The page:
Saturday, July 6, 2019

The Outlaw ocean

A powerful interview of Ian Urbina, coupled with visuals from The Outlaw Ocean reporting.

This week we tell of the untold stories of what happens at sea, in the context of a forthcoming book by Pulitzer Prize winning investigative journalist, Ian Urbina.
Titled “The Outlaw Ocean”, this compelling new book profiles the most urgent ocean issues facing us today: illegal fishing, human and arms trafficking, slavery at sea, illegal dumping, piracy, and more.

The Outlaw Ocean is a riveting, adrenaline-fueled journey through some of the most dangerous regions of the earth: the high seas, where lawlessness and physical risk prevail. Ian Urbina — Pulitzer Prize-winning reporter for The New York Times — gives us a galvanizing account of the several years he spent exploring and investigating the high seas, the industries that make use of it, and the people who make their, often criminal, living on it.

It is a truism to state how little we know about the ocean.
And we take solace in the efforts, increasing every day, to map and study the water column, the ocean floor, the community of marine species, the systems of circulation, weather patterns, and consequence of changing climate conditions.
We are aware of the transport and trade aspects of the ocean connection in the distribution of goods, people, and ideas.
We may be aware of the communications and financial exchange utility of underwater cables and other evidence of the overt value of the ocean for so many aspects of our lives.

But what we don’t know is the dark side of the ocean, the social involvement of many faceless people the world over who earn livelihood from the sea, build and install the ships and rigs, man coastwise transport and service vessels, and fish the water along shore and on the high seas far from our sight, outside our mind.

As an observer of the world ocean, I am too aware of the shallow spread of our knowledge and understanding of all these involvements: not just the science or the larger implications of globalization on our community living, but also the monetary intricacies of ship ownership, management companies, the use of national flag registries, manning and recruitment, port clearances, insurance, and the resolution of disputes that often take place outside of normal jurisdictions.

But what frustrates me the most is the untold human stories, the invisibility of the maritime worker and his or her life at sea.
Where do they come from?
Why do they engage in what is surely a most lonely and dangerous way to make a living?
How do they find their way to the sea?
How are they paid and treated aboard?
What happens when things go wrong?

Ian Urbina, a prize-winning investigative reporter at the New York Times, has provided answers to these questions in The Outlaw Ocean, to be published in August by Alfred A. Knopf, as a compelling, informed, sympathetic revelation of a reality in which so many of these workers live, the corruption and criminal indifference, the inhuman physical and psychological conditions, the few safety and legal protections in the face of constant dangers, the physical and sexual abuse, and the violations of contracts, protective regulations and laws, and any basic sense of moral obligation and human rights for any workers anywhere.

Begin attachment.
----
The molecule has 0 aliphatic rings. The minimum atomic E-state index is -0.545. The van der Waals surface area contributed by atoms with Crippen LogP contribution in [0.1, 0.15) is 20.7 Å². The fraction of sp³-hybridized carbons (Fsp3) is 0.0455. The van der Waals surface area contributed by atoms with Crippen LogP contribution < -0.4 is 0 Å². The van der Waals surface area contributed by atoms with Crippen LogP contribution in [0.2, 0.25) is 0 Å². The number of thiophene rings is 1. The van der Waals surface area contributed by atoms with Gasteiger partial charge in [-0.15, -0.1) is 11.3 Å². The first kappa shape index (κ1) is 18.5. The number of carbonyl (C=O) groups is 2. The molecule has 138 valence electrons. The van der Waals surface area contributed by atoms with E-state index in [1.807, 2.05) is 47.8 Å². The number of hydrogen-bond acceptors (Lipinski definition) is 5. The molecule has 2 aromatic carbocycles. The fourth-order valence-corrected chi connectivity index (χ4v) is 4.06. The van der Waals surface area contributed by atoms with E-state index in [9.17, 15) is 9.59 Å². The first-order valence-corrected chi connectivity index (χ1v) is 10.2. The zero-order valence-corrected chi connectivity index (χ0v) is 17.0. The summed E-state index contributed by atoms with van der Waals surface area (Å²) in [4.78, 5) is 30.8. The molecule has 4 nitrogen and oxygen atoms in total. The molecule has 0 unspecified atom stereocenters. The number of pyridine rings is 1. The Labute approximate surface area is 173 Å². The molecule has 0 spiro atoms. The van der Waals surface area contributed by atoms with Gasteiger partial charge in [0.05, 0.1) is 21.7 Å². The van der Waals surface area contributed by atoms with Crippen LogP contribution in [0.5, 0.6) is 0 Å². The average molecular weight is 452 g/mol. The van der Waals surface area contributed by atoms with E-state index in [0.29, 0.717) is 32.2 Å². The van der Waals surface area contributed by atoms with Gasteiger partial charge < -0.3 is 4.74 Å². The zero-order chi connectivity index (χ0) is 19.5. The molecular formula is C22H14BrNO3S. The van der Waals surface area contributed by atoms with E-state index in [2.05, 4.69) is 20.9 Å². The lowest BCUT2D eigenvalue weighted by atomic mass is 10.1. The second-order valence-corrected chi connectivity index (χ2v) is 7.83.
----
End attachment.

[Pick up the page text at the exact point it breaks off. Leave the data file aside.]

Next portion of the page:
It is a sordid, sad, infuriating story told by Urbina with thoroughness, responsibility, narrative grace, sympathy, and insight into what is, and what can or cannot be done to illuminate an unknown problem and to rectify an unacceptable situation that underlies every aspect of the maritime contribution to the well-being of the rest of us worldwide.

The contents cover the extent of the problem: a Greenpeace vessel tracking and challenging an outlaw fishing ship in the Southern Ocean; the futility of enforcement even where good laws exist; the invention of an independent sea-based nation; ships and crews abandoned for unpaid bills; smuggling; insurance fraud, wreck thieves and repo men; poachers and conservationists; conflict between deep ocean engineering and conservation interests; sea-bound abortion providers; slavery and human trafficking; illegal waste disposal; violence between ships at sea; piracy; confrontations with whale hunters; and other examples of brutality, exploitation, and criminality in “a floating world where anyone can do anything because no one is watching.”

Urbina bears witness by putting himself in the midst of all this, not as some distant observer, but as real-time participant in events and places where good sense might argue against his need for a story, “a process,” he writes, “that felt both worthwhile and pointless…feeling like an explanation for its own sake: that single abiding certainty at the core of journalism, that there is merit…in giving voice to those who lacked it.”
He wonders, “if these were legitimate motivations or professional delusions.”
“Still, I clung to the hope that by my putting the information out there, other people might use it somehow to change things.”

Legitimate and powerful journalism, without delusion, is the outcome of The Outlaw Ocean.
That these stories are finally, and brilliantly told, is an essential contribution to what we need to know about the ocean and what we must do to protect and sustain every aspect of its human dimension.